To me, the church has one of its biggest opportunities in history to reach people in the palm of their hands (sometimes literally in a phone or tablet), but many are too concerned about the bottom line or legalistic definitions of meeting together. What if this is part of taking the gospel to the ends of the earth?

    Because of my health needs, I couldn’t attend pre pandemic. A global pandemic gave me a gift. Suddenly, I could stream church services, big and small, from down the street to other parts of the world. While many other places were inaccessible, church was finally accessible.

    I’m so thankful for those who stayed online. Although, those on stage often forget us. “Isn’t is so good to be here today?” “Aren’t you so glad we can celebrate in person again?” Statements like those remind me the Christian church is still, at large, for able bodied people, and I am not able bodied. Welcoming those live streaming is often an afterthought, if a thought at all.

    What good is it to have a church filled with bodies and a full offering plate when people are broken and forgotten? We see people looking the part but not the draining struggle it takes to simply make it in the building. We don’t get to decide who is worthy of a virtual service.
    We don’t get to ask if they’re still connecting with other believers so we can shame their body into a pew. Instead, the church could ask how can they meet their needs in a way that works for them, not a way that is convenient for the church.

    Matthew 26:35 says it well “… I was sick and you looked after Me…”

    My faith has grown in the years since I’ve been unable to attend. I no longer have a weekly sermon, so I have to dive in deep for myself. I had to find community. There’s a small Bible study I attend on Zoom. The sustained vulnerability and community there is unmatched. If I were to guess, we wouldn’t be grouped in the same Sunday School class or small group in person, but we fit well because we’re different.

    I was a 3 services a week, plus activities attendee for my entire life until my body wouldn’t let me. What do I miss? Hugs. What have I gained? People in my life who feel it’s okay to be honest about their pain and joy, about every aspect of their lives. They make it safe for me to do the same. The pressure to be Sunday best, or Sunday’s best actor, is gone.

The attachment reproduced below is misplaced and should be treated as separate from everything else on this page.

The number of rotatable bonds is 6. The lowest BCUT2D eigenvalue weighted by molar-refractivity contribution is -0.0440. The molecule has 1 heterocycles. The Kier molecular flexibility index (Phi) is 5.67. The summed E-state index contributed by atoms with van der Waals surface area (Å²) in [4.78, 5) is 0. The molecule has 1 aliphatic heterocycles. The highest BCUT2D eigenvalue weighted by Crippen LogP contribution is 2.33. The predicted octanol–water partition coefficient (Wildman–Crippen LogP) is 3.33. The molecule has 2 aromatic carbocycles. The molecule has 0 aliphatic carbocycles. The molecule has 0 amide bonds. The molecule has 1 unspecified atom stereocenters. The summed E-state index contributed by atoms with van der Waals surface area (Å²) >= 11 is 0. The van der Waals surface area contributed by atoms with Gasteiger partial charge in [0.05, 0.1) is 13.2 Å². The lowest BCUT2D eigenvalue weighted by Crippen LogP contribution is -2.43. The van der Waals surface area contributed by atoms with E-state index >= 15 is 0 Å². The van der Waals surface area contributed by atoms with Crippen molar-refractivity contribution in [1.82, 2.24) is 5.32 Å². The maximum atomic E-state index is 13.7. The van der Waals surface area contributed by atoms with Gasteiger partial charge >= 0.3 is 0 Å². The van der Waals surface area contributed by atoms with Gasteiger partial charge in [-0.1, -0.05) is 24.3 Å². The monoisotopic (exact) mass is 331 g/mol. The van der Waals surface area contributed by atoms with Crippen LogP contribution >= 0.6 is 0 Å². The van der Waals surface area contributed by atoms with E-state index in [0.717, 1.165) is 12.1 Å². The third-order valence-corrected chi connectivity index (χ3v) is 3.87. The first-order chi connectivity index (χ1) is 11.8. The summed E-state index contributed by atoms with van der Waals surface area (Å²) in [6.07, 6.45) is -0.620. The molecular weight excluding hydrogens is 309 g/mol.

• Sandra Glahn says:

      That must be so hard. Hugs.

      • Emily Furda says:

        Somehow I just saw this. I do miss the hugs the most.
        I just realized something. Our high strung “guard cat” liked to be hugged. I mean lay her across my chest & squeeze hard. God knew I’d need that. Her page at the shelter said adopted, but it was a mistake. I don’t think it was a mistake.

  • Daniel McIntosh says:

    I believe the challenge presented by Lacie in the article is very legitimate. How do churches think about members or potential members who are unable to attend because of a physical or other limitations? Often churches are slow to adopt new formats, and in the current tides of culture and tech, change comes at a speed beyond imagination. Being aware and caring for non-able bodied persons and how their experiences is a great call.

    As a pastor, I do find some challenges with the assumptions about the wholesale benefit of online church that are not wrestled with in this post. And felt like in fairness they should at least be identified. One is the idea online participation in a body of believers who have never met the participant, geographically would be unable to do so even if desired, counts as now attending or virtually becoming part of a church. Paul tells Titus to appoint elders in every town in Crete for the purpose of overseeing those individuals’ spiritual needs. Can this be done by a local elder to a person across state or national lines? Is said pastor/elder now responsible for these virtual attendees before the Lord? Churches all share the truth of the Gospel, but each have a context into which God has put them for Gospel application – the variance of issues addressed in the epistles is witness to contextual challenges. Does an online church transition to be sensitive to a wider audience not experiencing local pressures? Does a speaker now have to hold the reality of preaching to person X or family Y on the Northwest coast when the family in front of him is from a small town in the Southeast. The new realities of the web have congregants coming to me with the latest news about famous churches or famous pastors and what is said at their church. Often, when I slow down to think about their context or current pressures I realize what they are addressing makes little sense to those on the outside including myself. As long as it isn’t a Gospel issue, what right do I have to make comment?

    More could be said about the enablement of skipping worship gatherings due to the temptation of convenience of a screen and pajamas or the danger of equating virtual presence with that of body life for those who are able. Also, equating sharing of the Gospel message online with the broadcast of worship gatherings. I really do feel challenged by Lacie’s words and her realities and want to bring them to the table. Yet, I also believe reverse blanket assertions are not helpful either.

  • Phil W. says:

    This is written beautifully, thanks for sharing! The more access we have from different sources is important to grow our faith. Like 1 Chronicles 16:23 says; Sing unto the LORD, no matter where you are! God bless!